In order to obtain a better vertical eye-to-eye effect, the panoramic camera A7 is preferably installed on a height approximately equivalent to the line of sight A100 of the attendee (see FIG. 2). The panoramic camera A7 is made up of several ordinary color cameras. In order to photograph the rapidly moving objects in the scene, the color cameras need to be synchronized. Because the images obtained by multiple cameras may be not suitable for splicing directly. The three channels of video images need to be spliced through an image splicing algorithm to obtain a seamless panoramic image. The multiple channels of video streams output by the panoramic camera A7 may be transmitted directly to the audio and video communication device A8 which splices the images. Alternatively, the panoramic camera A7 is connected directly to a third-party device (not illustrated in the Figure) for splicing the images. After completion of splicing, the panoramic image is input to the audio and video communication device A8. Alternatively, the panoramic camera A7 splices the images, and inputs the spliced image to the audio and video communication device A8 through one or more channels video streams. The device capable of splicing images is called an image mosaics unit herein. The principles of the image mosaics unit are described above, and the connection relation between the image mosaics unit and other units is described in the following text about FIG. 6. As regards display, a single projector is unable to display the panoramic image properly. Preferably, the panoramic image is split into several parts, and each projector displays a part of the image. Because the projectors differ in location, luminance and chroma, the split panoramic image needs to be corrected geometrically, and the seam between adjacent images needs to be eliminated through luminance/chroma blending. Such a function is performed by an independent third-party device (not illustrated in the Figure), or integrated into the audio and video communication device A8. The device capable of image correcting/blending is called a correcting/blending unit herein. For details, see the description about FIG. 6 later. In order to hide the panoramic camera A7, the color of the camera is preferably the same as the color of the camera bellows background A6 behind so that the camera is hardly noticeable to the user.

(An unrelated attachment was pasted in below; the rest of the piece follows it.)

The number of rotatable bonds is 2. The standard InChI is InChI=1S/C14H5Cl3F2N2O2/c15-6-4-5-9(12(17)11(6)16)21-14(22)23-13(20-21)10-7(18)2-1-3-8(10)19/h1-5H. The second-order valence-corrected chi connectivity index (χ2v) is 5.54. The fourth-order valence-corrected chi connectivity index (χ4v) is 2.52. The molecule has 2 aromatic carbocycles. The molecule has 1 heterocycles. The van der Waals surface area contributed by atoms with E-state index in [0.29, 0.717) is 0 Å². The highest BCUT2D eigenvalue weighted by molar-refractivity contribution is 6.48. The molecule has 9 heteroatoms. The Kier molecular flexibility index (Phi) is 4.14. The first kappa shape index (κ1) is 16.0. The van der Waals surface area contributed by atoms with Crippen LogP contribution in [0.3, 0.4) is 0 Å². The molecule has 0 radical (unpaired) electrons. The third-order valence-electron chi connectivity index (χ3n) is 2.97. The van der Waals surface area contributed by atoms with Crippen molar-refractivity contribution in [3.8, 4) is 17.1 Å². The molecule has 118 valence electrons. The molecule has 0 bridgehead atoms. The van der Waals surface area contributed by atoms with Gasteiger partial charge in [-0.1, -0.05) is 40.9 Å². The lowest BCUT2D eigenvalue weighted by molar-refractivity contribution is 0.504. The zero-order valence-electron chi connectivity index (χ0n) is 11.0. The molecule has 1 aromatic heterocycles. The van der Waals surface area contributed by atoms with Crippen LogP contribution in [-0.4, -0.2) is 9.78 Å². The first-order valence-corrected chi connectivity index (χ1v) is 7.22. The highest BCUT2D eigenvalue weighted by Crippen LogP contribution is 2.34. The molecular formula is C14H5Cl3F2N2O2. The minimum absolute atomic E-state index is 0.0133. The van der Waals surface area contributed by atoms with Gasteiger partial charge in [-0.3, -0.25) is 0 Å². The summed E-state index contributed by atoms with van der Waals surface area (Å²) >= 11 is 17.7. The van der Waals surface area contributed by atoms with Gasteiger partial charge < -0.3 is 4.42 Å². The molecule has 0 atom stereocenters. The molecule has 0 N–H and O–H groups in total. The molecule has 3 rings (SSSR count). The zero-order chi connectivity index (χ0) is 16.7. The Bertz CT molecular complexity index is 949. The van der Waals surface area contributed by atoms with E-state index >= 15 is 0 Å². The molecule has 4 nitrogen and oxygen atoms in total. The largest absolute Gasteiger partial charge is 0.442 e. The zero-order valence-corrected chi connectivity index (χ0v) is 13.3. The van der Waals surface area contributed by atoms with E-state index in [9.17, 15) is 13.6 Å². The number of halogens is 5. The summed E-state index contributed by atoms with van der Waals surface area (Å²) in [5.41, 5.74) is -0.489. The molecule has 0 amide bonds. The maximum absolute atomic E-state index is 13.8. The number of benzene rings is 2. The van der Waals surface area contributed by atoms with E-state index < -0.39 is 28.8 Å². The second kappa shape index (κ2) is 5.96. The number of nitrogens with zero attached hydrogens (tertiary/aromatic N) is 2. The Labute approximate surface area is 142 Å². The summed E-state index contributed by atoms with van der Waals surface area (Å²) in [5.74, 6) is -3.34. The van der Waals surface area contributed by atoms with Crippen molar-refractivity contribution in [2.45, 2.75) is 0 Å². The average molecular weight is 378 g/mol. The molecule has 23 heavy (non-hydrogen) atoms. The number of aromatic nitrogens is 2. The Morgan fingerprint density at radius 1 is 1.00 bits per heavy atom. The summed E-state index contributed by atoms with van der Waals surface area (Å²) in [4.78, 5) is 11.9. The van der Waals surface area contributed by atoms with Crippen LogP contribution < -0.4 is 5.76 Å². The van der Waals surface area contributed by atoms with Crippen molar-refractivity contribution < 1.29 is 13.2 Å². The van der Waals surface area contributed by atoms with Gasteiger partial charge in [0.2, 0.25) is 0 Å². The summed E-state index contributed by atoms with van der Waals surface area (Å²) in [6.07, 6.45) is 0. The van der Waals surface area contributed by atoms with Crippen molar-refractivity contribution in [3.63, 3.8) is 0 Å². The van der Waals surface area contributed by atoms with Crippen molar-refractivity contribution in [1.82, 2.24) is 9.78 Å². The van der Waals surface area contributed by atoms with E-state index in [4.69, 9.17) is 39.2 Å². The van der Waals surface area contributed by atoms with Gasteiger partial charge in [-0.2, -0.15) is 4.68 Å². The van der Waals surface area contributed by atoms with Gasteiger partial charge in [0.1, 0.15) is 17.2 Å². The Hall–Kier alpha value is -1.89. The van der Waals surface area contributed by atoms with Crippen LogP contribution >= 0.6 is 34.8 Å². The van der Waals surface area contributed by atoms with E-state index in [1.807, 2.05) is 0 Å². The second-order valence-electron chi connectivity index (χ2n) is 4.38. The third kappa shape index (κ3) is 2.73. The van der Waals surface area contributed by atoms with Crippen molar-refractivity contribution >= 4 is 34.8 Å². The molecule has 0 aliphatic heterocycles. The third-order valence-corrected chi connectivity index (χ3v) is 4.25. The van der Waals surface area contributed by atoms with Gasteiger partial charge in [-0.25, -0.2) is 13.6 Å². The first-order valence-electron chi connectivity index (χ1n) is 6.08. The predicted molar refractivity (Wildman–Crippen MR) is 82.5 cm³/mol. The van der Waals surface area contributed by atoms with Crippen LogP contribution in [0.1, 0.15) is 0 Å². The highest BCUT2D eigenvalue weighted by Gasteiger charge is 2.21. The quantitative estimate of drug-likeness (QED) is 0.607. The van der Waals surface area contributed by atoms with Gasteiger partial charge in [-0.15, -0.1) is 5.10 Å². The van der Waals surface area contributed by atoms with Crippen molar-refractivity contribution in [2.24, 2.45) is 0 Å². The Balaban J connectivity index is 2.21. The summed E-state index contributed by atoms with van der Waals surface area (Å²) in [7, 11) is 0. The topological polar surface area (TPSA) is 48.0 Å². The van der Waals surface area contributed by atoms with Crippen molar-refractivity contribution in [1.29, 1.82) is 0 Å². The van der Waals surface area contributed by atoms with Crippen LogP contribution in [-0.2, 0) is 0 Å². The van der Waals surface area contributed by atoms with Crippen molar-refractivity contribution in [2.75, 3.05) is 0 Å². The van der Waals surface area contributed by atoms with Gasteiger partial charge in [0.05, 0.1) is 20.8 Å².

In the Figure that illustrates the first embodiment, the panoramic camera 7 is placed vertically, and the incident rays are reflected into camera directly through a reflection mirror. In practice, the optical path of the incident ray is changed through repeated reflectance, and the panoramic camera may be placed as required. FIG. 5 shows a solution to placing the panoramic camera horizontally. A viewfinder 2 is added above the viewfinder 1 of the panoramic camera. Therefore, the horizontally transmitted rays are changed to vertically transmitted rays, and the location of the camera may be changed. Because there are multiple cameras, a proper reflectance plane needs to be designed on the upper side of each camera.

In order to prevent the local image A photographed by the panoramic camera A7 from being affected by the image projected by the projector A9, preferably, the first embodiment of the present invention uses a time division method to coordinate the collection of the camera A7 with the projection of the projector A9. According to the time division method, the working modes of the system are categorized into two modes: display mode and collection mode. In the display mode, the projector A9 projects the image of the remote end B to a transparent projection screen A4. At this time, the panoramic camera A7 is inactive and does not collect signals; in the collection mode, the projector A9 is inactive and does not project images, and the panoramic camera A7 photographs the scene through a transparent projection screen A4. In order to coordinate the camera A7 and the projector A9, a special synchronizing unit A16 is required to output synchronization signals to the panoramic camera A7 and the projector A9, and control the working mode of the two devices. For example, the synchronizing unit A16 controls the panoramic camera A7 to collect signals in the vertical flyback interval between two frames/scenes of images of the projector A9. At this time, however, the exposure time of the panoramic camera A7 is shorter, and the luminance of the image is lower. In order to solve such problems, the camera of a shorter exposure time may be applied, or the refresh rate of the projector may be reduced.